There is no reason to try to trick your prospect into buying from you. That isn’t what professional people do. By trying to trick someone into engaging with you or buying from you, you destroy trust, thereby making the goal of trusted advisor an impossibility.
Built on a Lie
If you type “Re:” in the subject line of an email in an attempt to have your prospective client believe that your email is a follow up to an earlier email in which they had already engaged with you, you are lying. How many positive, meaningful relationships do you have that began with—or were built on—a lie?
Your prospective client can easily search their email to discover whether they have engaged with you in the past, exposing you as a someone who would deceive others to get what they want.
If you advertise that you provide a service for a lower than expected fee as a trojan horse to trick your prospect into engaging with you about the more expensive service you really sell, then you are being deceitful. (There is an ad running on my Facebook where the “sales guru” suggests this tactic. He warns readers not to use this magical approach to do something untoward, suggesting that there is some purity to the method as he describes it.)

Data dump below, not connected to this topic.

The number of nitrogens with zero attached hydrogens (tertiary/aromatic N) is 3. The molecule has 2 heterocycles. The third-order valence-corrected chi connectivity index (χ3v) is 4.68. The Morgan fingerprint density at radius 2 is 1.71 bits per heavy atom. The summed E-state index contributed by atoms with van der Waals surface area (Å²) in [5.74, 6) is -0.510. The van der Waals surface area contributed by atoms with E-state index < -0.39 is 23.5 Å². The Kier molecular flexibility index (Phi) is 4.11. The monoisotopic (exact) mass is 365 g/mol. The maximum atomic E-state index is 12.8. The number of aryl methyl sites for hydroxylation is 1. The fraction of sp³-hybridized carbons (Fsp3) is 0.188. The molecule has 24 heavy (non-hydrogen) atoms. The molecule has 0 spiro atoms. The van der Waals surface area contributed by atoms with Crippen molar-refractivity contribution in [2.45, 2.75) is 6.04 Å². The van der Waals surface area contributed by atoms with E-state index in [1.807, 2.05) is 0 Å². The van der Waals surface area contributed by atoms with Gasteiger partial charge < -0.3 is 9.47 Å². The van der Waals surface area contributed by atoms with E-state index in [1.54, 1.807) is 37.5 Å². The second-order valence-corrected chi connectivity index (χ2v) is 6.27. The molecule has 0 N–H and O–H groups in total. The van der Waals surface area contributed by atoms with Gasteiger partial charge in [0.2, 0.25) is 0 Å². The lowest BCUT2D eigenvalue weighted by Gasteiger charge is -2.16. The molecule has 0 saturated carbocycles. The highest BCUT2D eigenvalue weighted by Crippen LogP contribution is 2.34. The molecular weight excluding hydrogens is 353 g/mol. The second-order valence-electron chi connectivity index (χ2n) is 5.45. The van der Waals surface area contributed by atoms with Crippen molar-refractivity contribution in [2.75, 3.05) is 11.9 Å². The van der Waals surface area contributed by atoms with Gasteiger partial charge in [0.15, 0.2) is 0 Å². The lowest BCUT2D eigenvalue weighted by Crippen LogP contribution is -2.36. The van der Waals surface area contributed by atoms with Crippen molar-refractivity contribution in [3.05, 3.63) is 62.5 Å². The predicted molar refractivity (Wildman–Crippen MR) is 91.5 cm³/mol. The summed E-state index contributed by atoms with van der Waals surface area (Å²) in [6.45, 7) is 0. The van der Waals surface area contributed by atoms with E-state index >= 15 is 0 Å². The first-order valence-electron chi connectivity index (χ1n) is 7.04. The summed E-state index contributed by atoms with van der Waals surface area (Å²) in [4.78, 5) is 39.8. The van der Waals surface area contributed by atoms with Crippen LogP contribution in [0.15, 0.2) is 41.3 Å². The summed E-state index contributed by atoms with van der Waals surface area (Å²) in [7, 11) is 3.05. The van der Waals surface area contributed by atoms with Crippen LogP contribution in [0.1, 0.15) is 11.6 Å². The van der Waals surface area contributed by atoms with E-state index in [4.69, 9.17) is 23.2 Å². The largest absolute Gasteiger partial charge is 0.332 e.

Your motives matter. Most people are sophisticated enough to see through a ruse like this, and once they know you for what you are, you have eliminated the possibility that all but a few rubes will buy from you.
You can forget about all the things you have read or heard about what it takes to sell effectively. You can forget about the sales process, closing, objection handling, and presentation skills. You can forget all about consensus, leadership, and insight.
Until you are a person of character, you will never be a great salesperson. There are no tips, tricks, or secrets that can help you sell more effectively, least of all any built on lies or deception.
If you want to succeed in sales, start by being someone worth buying from.
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Filed under: Sales